Several Democratic leaders sought the nomination, but the race was between three main candidates: Massachusetts Senator John F. Kennedy, Texas Senator Lyndon B. Johnson, and Minnesota Senator Hubert Humphrey.
Initially, Kennedy was not taken seriously because he was young and Catholic, and had to convince party leaders he could win the general election. No Catholic had ever served as President of the United States, and it proved to be a difficult challenge to overcome for Al Smith in the 1928 election, when he lost the election primarily because of his religious beliefs. Despite this, Kennedy was popular with the public and the media. When he defeated Humphrey in the West Virginia primary, a state where anti-Catholic sentiments were widespread, Kennedy proved his ability to win. When Humphrey sensed he was beginning to lose traction, he challenged Kennedy to a debate. Kennedy initially declined, but eventually agreed to a televised debate. The general consensus was that Kennedy won the debate, and Humphrey soon withdrew from the race.
Shortly before the Democratic National Convention, Lyndon B. Johnson and former presidential nominee Adlai Stevenson joined the competition. However, Kennedy easily won the nomination, and in a surprising move, he chose the second-place candidate, Johnson, to be his running mate.
The first televised presidential debates took place between Nixon and Kennedy beginning that fall. At the first debate, Nixon came across looking sick and nervous, while Kennedy looked calm and confident. The two candidates were well matched, but most viewers felt Kennedy won the debates, and many who listened to the radio broadcast of the debates thought Nixon won. A total of four presidential debates between the two major candidates took place before the 1960 election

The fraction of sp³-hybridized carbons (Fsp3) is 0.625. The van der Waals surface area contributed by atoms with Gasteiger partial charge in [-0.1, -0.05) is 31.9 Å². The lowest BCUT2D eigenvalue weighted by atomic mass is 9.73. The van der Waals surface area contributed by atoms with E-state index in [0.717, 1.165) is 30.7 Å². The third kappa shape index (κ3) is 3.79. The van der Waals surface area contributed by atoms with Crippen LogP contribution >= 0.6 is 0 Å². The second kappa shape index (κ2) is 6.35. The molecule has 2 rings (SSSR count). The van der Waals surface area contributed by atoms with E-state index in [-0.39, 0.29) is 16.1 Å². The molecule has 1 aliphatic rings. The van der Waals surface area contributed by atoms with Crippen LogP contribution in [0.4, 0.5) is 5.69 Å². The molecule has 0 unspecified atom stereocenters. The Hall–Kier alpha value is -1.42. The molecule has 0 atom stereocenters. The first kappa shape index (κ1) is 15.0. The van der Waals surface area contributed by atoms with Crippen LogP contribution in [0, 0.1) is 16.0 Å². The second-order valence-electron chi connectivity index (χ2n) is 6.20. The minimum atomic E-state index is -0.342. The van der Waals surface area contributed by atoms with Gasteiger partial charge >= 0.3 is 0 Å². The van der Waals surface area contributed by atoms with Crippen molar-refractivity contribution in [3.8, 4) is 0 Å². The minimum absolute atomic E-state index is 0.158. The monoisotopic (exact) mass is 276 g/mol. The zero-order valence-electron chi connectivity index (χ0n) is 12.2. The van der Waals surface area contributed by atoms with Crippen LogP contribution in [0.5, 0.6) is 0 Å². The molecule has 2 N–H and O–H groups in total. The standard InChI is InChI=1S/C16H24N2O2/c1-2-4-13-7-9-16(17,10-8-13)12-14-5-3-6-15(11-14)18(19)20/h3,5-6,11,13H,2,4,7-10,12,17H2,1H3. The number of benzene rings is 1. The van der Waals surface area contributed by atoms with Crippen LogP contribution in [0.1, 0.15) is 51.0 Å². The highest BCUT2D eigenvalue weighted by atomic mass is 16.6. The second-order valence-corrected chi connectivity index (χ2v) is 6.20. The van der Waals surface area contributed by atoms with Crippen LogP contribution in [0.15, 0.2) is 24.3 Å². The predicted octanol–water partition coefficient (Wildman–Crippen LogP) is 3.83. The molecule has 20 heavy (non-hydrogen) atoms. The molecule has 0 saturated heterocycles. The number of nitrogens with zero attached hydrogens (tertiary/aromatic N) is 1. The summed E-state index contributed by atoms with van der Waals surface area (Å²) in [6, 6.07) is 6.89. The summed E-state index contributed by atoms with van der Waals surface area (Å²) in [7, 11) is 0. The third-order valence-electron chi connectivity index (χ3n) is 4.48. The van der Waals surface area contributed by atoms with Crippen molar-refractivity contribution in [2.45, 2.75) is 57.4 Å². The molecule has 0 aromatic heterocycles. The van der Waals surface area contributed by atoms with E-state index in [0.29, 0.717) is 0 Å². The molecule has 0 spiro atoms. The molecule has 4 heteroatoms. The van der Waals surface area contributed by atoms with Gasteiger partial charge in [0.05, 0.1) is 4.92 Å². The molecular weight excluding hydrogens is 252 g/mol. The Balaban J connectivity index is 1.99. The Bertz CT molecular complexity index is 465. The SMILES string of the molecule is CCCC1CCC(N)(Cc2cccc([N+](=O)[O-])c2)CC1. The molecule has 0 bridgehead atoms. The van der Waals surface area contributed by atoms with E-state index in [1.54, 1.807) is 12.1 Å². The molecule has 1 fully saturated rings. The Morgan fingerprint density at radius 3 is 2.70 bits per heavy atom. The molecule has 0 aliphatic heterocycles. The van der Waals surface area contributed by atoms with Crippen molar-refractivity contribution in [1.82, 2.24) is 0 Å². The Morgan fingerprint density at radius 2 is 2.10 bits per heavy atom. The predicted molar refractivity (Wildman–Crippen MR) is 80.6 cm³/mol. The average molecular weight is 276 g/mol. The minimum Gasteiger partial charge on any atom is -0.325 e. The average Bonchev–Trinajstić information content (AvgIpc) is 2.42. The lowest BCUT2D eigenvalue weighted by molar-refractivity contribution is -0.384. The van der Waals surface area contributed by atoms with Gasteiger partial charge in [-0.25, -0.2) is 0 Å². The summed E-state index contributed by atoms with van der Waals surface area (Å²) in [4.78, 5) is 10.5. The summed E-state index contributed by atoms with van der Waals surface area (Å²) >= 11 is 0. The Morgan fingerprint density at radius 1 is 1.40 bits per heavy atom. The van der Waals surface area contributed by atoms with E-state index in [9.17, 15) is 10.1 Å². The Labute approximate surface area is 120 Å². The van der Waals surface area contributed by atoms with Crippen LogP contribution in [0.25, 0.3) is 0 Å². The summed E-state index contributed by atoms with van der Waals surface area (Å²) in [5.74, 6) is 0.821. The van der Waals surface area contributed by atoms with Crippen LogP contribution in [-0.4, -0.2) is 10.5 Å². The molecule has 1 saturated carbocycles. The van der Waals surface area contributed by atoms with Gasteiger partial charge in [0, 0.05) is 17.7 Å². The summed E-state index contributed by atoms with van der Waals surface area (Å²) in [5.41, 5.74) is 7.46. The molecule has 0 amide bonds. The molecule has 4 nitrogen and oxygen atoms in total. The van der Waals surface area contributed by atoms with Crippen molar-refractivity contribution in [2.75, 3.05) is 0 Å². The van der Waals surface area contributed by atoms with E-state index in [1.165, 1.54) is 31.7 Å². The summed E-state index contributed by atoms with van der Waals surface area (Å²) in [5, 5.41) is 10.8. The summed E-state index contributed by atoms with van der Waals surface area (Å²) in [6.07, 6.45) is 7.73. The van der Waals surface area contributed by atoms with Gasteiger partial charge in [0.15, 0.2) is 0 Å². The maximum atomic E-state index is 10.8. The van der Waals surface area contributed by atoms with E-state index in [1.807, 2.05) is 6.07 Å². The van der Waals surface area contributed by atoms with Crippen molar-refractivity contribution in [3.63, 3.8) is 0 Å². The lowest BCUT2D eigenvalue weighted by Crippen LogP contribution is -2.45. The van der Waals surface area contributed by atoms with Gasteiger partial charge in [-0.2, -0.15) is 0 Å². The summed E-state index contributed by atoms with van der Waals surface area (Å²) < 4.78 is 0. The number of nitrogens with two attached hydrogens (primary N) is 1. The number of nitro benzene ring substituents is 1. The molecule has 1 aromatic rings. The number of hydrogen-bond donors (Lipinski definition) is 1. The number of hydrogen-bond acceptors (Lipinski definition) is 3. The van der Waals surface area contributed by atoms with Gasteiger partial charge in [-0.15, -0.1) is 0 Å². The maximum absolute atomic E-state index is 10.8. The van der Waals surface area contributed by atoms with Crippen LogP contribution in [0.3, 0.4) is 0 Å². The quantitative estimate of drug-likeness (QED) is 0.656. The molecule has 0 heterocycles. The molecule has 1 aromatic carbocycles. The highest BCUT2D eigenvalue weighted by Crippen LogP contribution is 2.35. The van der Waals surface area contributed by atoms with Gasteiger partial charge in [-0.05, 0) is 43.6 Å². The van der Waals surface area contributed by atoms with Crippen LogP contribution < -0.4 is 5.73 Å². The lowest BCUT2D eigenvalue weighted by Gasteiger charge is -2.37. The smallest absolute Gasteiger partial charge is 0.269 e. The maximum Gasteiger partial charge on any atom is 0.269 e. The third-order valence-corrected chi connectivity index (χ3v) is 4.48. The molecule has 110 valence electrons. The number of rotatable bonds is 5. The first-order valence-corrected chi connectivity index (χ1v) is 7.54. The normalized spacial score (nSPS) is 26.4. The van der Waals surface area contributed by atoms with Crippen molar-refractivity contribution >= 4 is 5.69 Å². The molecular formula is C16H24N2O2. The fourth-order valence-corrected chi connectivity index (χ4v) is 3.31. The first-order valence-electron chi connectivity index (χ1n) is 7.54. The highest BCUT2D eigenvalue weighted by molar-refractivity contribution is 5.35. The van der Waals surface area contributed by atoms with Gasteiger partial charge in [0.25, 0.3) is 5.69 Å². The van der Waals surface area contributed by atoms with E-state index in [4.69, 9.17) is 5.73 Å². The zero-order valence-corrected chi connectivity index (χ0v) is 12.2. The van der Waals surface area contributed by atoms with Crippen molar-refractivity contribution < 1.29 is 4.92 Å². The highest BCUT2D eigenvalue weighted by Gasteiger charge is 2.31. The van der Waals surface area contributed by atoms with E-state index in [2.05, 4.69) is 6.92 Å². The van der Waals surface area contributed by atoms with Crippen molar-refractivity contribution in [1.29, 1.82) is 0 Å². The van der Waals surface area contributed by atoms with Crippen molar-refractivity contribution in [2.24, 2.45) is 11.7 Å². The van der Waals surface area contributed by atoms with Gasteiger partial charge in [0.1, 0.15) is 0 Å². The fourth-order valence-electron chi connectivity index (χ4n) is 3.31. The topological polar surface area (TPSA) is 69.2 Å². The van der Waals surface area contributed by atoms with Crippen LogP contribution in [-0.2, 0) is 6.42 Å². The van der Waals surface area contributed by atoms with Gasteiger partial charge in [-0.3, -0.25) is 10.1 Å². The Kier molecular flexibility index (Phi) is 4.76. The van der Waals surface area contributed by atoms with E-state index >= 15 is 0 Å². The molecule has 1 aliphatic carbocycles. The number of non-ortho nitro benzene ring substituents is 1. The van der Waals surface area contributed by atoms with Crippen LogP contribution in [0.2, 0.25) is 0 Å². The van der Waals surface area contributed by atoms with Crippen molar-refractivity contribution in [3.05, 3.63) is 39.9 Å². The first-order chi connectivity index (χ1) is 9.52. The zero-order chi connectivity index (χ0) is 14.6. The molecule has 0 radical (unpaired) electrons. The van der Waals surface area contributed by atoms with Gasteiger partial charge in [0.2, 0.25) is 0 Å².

President Eisenhower did little to help Nixon's campaign, even unintentionally hurting it with an offhand remark. He did attempt to campaign for Nixon right before Election Day, earning additional support for the Republican Party candidate. But the economic recession had hurt the Republicans, and President Eisenhower was viewed as responsible for the conditions, which also hurt Nixon's chances of winning.
The election of 1960 was the first presidential election in which Alaska and Hawaii participated. Kennedy gained an early lead, but the race was close. Nixon soon caught up, with voters in the rural parts of the country, the Midwest, and the West Coast. Kennedy won the election with 303 electoral votes, though the popular vote was closer and was met with controversy. Many of Nixon's supporters believed he had won because of voter fraud in Texas and Illinois, but Nixon refused to contest the election.
Several unpledged electors from Mississippi and Alabama, who disliked both major candidates and their pro-civil rights views, cast protest votes for Harry F. Byrd and Strom Thurmond, both segregationist leaders. One faithless elector from Oklahoma also cast his vote for Byrd, choosing Barry Goldwater from Arizona as vice president.
At forty-three years old, John F. Kennedy became the youngest person ever elected president. He served until his assassination on November 22, 1963, when he was succeeded by Lyndon B. Johnson.